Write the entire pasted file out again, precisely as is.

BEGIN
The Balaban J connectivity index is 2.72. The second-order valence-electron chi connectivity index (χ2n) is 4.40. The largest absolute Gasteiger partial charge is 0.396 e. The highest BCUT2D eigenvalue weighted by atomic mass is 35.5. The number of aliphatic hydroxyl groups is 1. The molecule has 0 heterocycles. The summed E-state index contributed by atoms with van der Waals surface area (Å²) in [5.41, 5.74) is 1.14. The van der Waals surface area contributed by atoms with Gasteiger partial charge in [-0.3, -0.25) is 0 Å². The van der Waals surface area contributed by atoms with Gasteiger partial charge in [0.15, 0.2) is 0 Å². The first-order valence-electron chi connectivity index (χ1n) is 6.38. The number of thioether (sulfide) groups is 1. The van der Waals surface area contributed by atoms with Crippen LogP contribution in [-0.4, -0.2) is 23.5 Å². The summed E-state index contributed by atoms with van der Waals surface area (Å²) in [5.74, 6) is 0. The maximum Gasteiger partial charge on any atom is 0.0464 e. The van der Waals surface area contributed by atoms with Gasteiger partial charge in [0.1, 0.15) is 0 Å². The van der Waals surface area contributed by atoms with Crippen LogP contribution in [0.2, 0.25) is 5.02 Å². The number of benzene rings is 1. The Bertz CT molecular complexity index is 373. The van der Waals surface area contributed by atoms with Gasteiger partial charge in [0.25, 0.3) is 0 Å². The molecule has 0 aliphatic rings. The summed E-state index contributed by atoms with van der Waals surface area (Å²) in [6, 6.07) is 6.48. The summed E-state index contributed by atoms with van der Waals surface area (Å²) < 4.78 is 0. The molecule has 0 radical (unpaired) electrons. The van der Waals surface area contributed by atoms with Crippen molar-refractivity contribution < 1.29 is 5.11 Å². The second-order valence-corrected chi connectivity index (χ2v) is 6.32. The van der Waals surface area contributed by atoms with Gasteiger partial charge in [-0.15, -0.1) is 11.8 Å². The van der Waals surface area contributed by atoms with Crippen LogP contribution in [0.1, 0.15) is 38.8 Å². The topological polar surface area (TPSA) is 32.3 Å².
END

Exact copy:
The Balaban J connectivity index is 2.72. The second-order valence-electron chi connectivity index (χ2n) is 4.40. The largest absolute Gasteiger partial charge is 0.396 e. The highest BCUT2D eigenvalue weighted by atomic mass is 35.5. The number of aliphatic hydroxyl groups is 1. The molecule has 0 heterocycles. The summed E-state index contributed by atoms with van der Waals surface area (Å²) in [5.41, 5.74) is 1.14. The van der Waals surface area contributed by atoms with Gasteiger partial charge in [-0.3, -0.25) is 0 Å². The van der Waals surface area contributed by atoms with Gasteiger partial charge in [0.15, 0.2) is 0 Å². The first-order valence-electron chi connectivity index (χ1n) is 6.38. The number of thioether (sulfide) groups is 1. The van der Waals surface area contributed by atoms with Crippen LogP contribution in [-0.4, -0.2) is 23.5 Å². The summed E-state index contributed by atoms with van der Waals surface area (Å²) in [5.74, 6) is 0. The maximum Gasteiger partial charge on any atom is 0.0464 e. The van der Waals surface area contributed by atoms with Gasteiger partial charge in [0.1, 0.15) is 0 Å². The van der Waals surface area contributed by atoms with Crippen LogP contribution in [0.2, 0.25) is 5.02 Å². The number of benzene rings is 1. The Bertz CT molecular complexity index is 373. The van der Waals surface area contributed by atoms with Gasteiger partial charge in [0.25, 0.3) is 0 Å². The molecule has 0 aliphatic rings. The summed E-state index contributed by atoms with van der Waals surface area (Å²) in [6, 6.07) is 6.48. The summed E-state index contributed by atoms with van der Waals surface area (Å²) < 4.78 is 0. The molecule has 0 radical (unpaired) electrons. The van der Waals surface area contributed by atoms with Crippen molar-refractivity contribution < 1.29 is 5.11 Å². The second-order valence-corrected chi connectivity index (χ2v) is 6.32. The van der Waals surface area contributed by atoms with Gasteiger partial charge in [-0.15, -0.1) is 11.8 Å². The van der Waals surface area contributed by atoms with Crippen LogP contribution in [0.1, 0.15) is 38.8 Å². The topological polar surface area (TPSA) is 32.3 Å².